Lyman Spitzer and the Space Telescope

Lyman Spitzer (1914-1997) photo: NASA

Lyman Spitzer (1914-1997) photo: NASA

On June 26, 1914, American theoretical physicist, astronomer and mountaineer Lyman Strong Spitzer was born. Researching in star formation and plasma physics, he is probably best known for being the first to conceive the idea of telescopes operating in outer space. Thus, he is also the namesake of NASA’s Spitzer Space Telescope. Well mountaineer and astronomer at the same time, I guess we never had a fellow like Lyman Spitzer up to now. As a mountaineer, he made the first ascent of Mount Thor with David Morton in 1965. Never heard of Mount Thor or Thor’s Peak? Well, it is part of the Baffin Mountains in Canada with an elevation of 1,675m. It features the Earth’s greatest vertical drop of 1,250m, with the cliff overhanging at an average angle of 15 degrees from vertical. Despite its remoteness, this feature makes the mountain a popular rock climbing site. But, let’s focus on Spitzer and his scientific work.

“Our knowledge of stars and interstellar matter must be based primarily on the electromagnetic radiation which reaches us. Nature has thoughtfully provided us with a universe in which radiant energy of almost all wave lengths travels in straight lines over enormous distances with usually rather negligible absorption.”
— Lyman Spitzer, Jr. (1961)

Lyman Spitzer – Youth and Education

Lyman Spitzer was born to a Presbyterian family in Toledo, Ohio, the son of Lyman Strong Spitzer and Blanche Carey. Spitzer graduated from Scott High School, then attended Phillips Academy in 1929 and went on to Yale College, where he graduated in 1935 being a member of Skull and Bones. During a year of study at Cambridge University, he was influenced by Arthur Eddington [3] and the young Subrahmanyan Chandrasekhar.[4] Returning to the U.S., Spitzer earned his MA from Princeton University in 1937 and his PhD in 1938, under the direction of Henry Norris Russell.

The Creation of Stars

Spitzer was just beginning his career when he published a short paper in 1946 — more than a decade before the launch of the first satellite. He proposed the development of a large, space-based observatory that would not be hindered by Earth’s atmospheric distortion and span a broad range of wavelengths. According to a new theory in Spitzer’s day, stars were powered by nuclear fusion. Calculations showed that our sun could burn for billions of years this way. But more massive stars would burn for only a few hundred million years. So, Spitzer theorized that stars were being created in the modern era, and that the intergalactic medium, a dark and mysterious place, held the reservoir of matter to create new stars. Scientists found evidence of this matter with large, ground-based optical telescopes. Yet the proof, Spitzer knew, would be found in the ultraviolet observations of young, hot stars. The Earth’s atmosphere blocks most ultraviolet radiation, so to observe these hot stars, scientists needed to send a UV detector above at least most of the atmosphere.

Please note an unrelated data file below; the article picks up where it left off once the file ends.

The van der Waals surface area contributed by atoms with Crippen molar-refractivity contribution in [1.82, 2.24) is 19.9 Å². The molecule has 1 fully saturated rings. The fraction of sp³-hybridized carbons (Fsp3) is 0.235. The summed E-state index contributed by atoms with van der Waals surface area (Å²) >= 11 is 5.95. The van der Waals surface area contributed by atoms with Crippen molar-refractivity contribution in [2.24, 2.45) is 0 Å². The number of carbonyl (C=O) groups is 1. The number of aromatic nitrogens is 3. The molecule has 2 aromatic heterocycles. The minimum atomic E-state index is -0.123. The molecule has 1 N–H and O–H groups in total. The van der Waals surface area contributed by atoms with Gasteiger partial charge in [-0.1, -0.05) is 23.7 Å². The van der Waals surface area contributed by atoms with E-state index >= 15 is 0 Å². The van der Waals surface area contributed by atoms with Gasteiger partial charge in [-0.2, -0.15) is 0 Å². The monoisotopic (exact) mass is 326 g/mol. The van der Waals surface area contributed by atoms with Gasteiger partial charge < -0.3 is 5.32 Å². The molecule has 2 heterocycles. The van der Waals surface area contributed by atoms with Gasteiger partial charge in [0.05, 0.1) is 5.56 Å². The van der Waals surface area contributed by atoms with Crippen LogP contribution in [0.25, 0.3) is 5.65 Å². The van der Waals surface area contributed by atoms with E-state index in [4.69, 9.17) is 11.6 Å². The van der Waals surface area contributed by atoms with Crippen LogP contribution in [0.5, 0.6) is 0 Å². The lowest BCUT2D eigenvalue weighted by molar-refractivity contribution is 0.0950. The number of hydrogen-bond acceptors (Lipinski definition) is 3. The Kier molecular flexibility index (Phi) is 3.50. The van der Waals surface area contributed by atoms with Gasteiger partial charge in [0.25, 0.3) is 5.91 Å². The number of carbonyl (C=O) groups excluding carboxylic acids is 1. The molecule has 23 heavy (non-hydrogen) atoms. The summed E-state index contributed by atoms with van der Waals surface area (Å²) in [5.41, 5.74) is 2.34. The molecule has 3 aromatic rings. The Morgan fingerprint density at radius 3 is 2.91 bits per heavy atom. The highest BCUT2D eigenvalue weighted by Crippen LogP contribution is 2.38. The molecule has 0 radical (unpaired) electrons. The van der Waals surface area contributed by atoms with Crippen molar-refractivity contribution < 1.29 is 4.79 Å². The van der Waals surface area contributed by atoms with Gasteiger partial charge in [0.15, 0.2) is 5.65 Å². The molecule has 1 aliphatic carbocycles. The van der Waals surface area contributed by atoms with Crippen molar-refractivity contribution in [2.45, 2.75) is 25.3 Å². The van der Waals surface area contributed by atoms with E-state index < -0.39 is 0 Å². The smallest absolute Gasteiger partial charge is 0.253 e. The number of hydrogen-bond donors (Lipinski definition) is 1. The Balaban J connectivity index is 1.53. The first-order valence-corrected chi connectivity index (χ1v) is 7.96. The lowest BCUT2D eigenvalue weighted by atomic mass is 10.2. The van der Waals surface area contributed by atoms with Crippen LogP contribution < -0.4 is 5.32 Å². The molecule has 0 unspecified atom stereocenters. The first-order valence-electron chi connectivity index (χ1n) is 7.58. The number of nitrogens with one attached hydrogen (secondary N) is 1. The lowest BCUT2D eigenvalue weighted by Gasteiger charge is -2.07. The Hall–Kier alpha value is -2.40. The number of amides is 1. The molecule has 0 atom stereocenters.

An Ultraviolet Space Telescope

Spitzer continued to write seminal theoretical papers. Sounding rockets were piercing the atmosphere with X-ray and ultraviolet detectors, and a balloon carried an optical telescope above most of the atmosphere, as Spitzer had hoped. The showpiece of Spitzer’s own space astronomy work at Princeton was NASA’s Copernicus Orbiting Astronomical Observatory, launched in 1972. Spitzer was the principal investigator for this ultraviolet telescope. Copernicus did indeed find evidence of hot, young stars in dense clouds that block optical light but not all the ultraviolet light, and made many other key findings. The success of Copernicus helped secure Hubble’s funding as well as Spitzer’s legacy.

Later Years and Death

By the 1970s, the astronomy community gave the “large space telescope” high priority in a major report, which led NASA to begin a Phase A study of a 3-meter telescope in 1973. More importantly, Spitzer helped convince Congress to fund the project, which ultimately became the 2.4-meter Hubble Space Telescope.[5] Spitzer was instrumental in the design and development of the Hubble Space Telescope.[5] Even after Hubble’s launch in 1990, Spitzer remained deeply involved in the program. Not only did he make some important astronomical observations with the telescope that was essentially his brainchild, but he also spent a great deal of time — right up until the end of his life in 1997 — analyzing Hubble data. Spitzer died suddenly on March 31, 1997 after completing a regular day of work at Princeton University.

George Rieke, Steward Public Lecture: The Spitzer Space Telescope: Rest in Peace, [9]

References and Further Reading:

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